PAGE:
Did you love Wonder Woman, Lady Bird, or The Post? Because me too! Over the last couple of years it feels like we have been spoilt for choice when it comes to really great films and for me, seeing a woman take centre stage to lead her own story is massively appealing. As the New York Times reports, new research by the Creative Arts Agency and shift7 has shown that between 2014-2017, female-led films outperformed male-led films at the box office. This completely dispels the archaic belief that women's stories don't sell.
The study also found that films that pass the Bechdel Test did far better at the box office than the films which failed the test. The Bechdel test was created by comic Allison Bechdel in her strip Dykes to Watch Out For in 1985, and measures how women are portrayed on screen. To pass the test, a film must meet the following criteria: "(1) it has to have at least two women in it, who (2) who talk to each other, about (3) something besides a man."
The study looked at the top 350 grossing U.S. films released between Jan 2014 and Dec 2017, and used budget data collected by Gracenote to split the films into five categories:
- Under $10 million
- $10 million - $30 million
- $30 million - $50 million
- $50 million - $100 million
- Over $100 million
They found that over the 350 films, every film that had a woman listed as a lead actor performed better in the worldwide box office averages.
The research was led by Head of Pascal Pictures and former Chairman of Sony Pictures, Amy Pascal. She said in a press release, “this is powerful proof that audiences want to see everyone represented on screen…decision-makers in Hollywood need to pay attention to this.”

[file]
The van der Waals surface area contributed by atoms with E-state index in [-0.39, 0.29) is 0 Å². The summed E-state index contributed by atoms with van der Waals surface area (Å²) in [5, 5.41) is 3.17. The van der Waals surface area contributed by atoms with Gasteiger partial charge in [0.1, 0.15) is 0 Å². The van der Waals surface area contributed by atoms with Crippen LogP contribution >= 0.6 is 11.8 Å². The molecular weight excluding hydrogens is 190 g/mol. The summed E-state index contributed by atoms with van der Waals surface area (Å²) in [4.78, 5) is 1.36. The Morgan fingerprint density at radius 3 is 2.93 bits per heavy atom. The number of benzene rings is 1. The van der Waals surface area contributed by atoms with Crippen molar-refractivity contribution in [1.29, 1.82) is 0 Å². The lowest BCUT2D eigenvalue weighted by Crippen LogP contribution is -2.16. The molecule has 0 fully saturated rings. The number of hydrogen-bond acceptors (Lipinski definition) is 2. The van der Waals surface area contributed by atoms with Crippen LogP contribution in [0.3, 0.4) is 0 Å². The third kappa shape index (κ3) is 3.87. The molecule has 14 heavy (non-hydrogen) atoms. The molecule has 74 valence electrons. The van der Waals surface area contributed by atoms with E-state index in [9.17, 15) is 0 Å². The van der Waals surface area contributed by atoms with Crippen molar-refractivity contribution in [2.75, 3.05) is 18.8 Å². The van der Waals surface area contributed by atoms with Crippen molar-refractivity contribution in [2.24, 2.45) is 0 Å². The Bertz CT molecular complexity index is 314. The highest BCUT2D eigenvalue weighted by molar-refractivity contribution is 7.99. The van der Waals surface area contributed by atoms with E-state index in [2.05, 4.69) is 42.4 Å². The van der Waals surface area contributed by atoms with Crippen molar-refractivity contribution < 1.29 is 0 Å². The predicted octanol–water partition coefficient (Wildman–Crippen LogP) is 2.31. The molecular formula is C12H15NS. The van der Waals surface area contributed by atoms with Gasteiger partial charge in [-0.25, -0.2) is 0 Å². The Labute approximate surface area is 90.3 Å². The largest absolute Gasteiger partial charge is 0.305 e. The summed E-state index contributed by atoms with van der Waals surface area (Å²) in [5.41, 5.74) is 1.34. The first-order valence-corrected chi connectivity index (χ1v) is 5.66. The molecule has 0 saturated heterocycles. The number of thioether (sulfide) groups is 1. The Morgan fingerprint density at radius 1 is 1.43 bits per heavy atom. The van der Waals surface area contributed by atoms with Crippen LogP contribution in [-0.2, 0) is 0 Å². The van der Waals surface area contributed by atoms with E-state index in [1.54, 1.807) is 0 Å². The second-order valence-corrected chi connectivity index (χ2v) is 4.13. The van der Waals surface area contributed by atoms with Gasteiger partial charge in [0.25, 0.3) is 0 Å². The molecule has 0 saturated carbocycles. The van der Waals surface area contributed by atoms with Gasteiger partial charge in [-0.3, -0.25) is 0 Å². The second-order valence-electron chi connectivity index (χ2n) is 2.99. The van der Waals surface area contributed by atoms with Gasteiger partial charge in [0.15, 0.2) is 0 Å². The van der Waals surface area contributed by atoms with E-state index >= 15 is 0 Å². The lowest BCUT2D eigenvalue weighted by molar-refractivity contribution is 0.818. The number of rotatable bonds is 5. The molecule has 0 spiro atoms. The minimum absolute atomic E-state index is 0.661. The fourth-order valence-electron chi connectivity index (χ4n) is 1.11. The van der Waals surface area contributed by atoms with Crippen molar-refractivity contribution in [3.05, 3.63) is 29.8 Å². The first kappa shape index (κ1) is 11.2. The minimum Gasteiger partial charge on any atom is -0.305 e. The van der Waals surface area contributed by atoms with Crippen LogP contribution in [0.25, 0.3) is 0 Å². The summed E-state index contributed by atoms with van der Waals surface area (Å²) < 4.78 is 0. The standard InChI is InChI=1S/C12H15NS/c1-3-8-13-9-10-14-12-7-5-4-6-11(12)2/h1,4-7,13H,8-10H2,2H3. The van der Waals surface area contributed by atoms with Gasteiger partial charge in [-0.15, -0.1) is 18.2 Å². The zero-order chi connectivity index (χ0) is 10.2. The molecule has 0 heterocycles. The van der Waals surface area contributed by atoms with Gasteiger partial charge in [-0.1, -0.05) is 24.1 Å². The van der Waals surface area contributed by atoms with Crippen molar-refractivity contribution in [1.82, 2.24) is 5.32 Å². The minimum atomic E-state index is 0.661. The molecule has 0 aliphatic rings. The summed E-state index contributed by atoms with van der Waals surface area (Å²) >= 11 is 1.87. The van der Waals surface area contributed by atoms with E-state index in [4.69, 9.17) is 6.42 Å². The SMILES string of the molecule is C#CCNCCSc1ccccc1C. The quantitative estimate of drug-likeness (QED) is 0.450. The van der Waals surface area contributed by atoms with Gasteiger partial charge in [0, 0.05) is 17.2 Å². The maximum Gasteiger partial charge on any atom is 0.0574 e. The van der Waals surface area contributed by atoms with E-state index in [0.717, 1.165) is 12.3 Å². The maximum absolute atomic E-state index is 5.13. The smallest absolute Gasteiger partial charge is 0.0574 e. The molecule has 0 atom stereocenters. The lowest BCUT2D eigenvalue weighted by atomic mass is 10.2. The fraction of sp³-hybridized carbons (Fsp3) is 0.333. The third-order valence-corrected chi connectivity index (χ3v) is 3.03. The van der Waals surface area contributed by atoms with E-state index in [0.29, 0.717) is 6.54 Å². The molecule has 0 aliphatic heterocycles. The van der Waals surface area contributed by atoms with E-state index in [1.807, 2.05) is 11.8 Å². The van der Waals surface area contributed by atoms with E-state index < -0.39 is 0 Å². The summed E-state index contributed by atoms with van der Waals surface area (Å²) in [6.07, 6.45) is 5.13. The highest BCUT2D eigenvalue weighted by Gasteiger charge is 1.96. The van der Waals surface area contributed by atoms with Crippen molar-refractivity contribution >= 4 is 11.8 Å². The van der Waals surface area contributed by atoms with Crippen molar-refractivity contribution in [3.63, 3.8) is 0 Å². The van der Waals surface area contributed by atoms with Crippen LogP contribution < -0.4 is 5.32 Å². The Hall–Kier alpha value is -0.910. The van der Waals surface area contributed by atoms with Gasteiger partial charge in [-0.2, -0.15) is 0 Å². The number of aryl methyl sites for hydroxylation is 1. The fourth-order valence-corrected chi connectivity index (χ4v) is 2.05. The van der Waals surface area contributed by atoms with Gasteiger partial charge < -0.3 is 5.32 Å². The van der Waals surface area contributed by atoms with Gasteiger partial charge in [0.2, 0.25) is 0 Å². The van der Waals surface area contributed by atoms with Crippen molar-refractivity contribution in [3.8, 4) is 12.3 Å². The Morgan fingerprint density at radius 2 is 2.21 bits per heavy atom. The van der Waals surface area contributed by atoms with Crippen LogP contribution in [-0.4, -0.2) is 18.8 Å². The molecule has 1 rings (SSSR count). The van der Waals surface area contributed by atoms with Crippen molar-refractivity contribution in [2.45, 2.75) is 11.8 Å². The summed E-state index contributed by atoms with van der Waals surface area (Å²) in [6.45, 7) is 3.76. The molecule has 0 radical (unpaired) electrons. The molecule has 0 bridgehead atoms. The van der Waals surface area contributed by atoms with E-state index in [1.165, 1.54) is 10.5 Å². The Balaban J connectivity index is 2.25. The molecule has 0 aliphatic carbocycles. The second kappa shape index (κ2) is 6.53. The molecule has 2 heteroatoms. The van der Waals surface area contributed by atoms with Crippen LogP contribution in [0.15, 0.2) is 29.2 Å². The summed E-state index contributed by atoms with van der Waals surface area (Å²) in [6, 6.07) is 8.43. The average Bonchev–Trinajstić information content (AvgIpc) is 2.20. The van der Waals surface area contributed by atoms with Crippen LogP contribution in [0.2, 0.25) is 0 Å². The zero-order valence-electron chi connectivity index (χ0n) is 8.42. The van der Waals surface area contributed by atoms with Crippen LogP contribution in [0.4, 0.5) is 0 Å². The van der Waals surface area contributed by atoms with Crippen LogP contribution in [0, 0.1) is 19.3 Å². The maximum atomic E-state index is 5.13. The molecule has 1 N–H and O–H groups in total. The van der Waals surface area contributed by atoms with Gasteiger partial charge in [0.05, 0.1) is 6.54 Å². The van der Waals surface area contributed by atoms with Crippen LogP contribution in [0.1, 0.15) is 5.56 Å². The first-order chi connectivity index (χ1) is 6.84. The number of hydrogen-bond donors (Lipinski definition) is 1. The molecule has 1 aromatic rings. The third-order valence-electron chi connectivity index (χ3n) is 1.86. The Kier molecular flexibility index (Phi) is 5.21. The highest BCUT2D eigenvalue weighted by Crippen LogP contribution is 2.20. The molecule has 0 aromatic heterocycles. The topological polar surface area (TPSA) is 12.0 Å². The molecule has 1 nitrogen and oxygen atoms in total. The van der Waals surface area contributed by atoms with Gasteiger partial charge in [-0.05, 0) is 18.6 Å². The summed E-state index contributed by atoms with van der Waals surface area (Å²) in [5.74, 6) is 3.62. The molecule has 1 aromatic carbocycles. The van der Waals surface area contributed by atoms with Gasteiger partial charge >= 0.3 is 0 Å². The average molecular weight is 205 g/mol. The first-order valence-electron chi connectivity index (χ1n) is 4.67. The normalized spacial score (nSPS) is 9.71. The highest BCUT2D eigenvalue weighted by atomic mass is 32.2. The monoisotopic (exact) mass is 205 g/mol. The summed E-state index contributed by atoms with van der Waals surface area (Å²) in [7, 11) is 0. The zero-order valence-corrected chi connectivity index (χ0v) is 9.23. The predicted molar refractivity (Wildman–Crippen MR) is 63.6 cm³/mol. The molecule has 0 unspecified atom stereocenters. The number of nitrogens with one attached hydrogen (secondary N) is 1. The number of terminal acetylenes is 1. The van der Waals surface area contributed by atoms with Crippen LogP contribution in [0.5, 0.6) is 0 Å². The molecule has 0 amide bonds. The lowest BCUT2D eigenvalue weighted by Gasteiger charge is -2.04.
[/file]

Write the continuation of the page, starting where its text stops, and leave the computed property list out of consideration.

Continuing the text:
The study also provided some interesting data around the Bechdel test. Off the 88 movie releases in 2018 listed on the Bechdel Test website, only 58 pass the Bechdel test. This means that some of the biggest cinematic hits of this year — including Bohemian Rhapsody and Solo: The Star Wars Story, as theWashington Post reports — did not feature two female characters having a conversation about something other than a man. Those that did include Ocean's 8, Crazy Rich Asians, and To All The Boys I've Loved Before.
Liza Chasin is the Producer and Founder of 3dot Productions. Speaking about the importance of the Bechdel Test in a press release about the study, she explained:
“The Bechdel Test is a low bar to clear, and it’s surprising how many movies don’t clear it. Understandably, the studios think about the bottom line, so it’s great to see a growing body of data that should make it easier for executives to make more inclusive decisions.”
Since 2012, all films that have made more than $1 billion in box office revenue have passed the Bechdel Test, according to the study. It is so clear that diverse stories sell. Women go to the cinema too, and with the rise of the TIME'S UP movement, the outdated, damsel in distress stereotype just won’t fit anymore. For decades little boys have had the opportunity to go to the cinema and watch male superheroes save the day (and usually a woman in need.) As I sat in the cinema watching Wonder Woman, I felt that sense of excitement and adventure that comes with watching someone that looks somewhat like you kick ass. It was the film I needed growing up, and the film girls deserve.
The CEO of shift7, Megan Smith said in a press release:
“What we see on screen affects how we see ourselves and each other, and can increase or decrease confidence. When people who have been traditionally under-represented are stereotyped, or left out of the story entirely, we diminish confidence and deprive people of role models and directly hold back the country’s economic and social potential.”
This research shows that diversity in casting isn’t just good for viewers — it sells — which means it is great for studios. It is incredibly important that different stories get told and hopefully, with more research like this, more films will actually pass the Bechdel Test.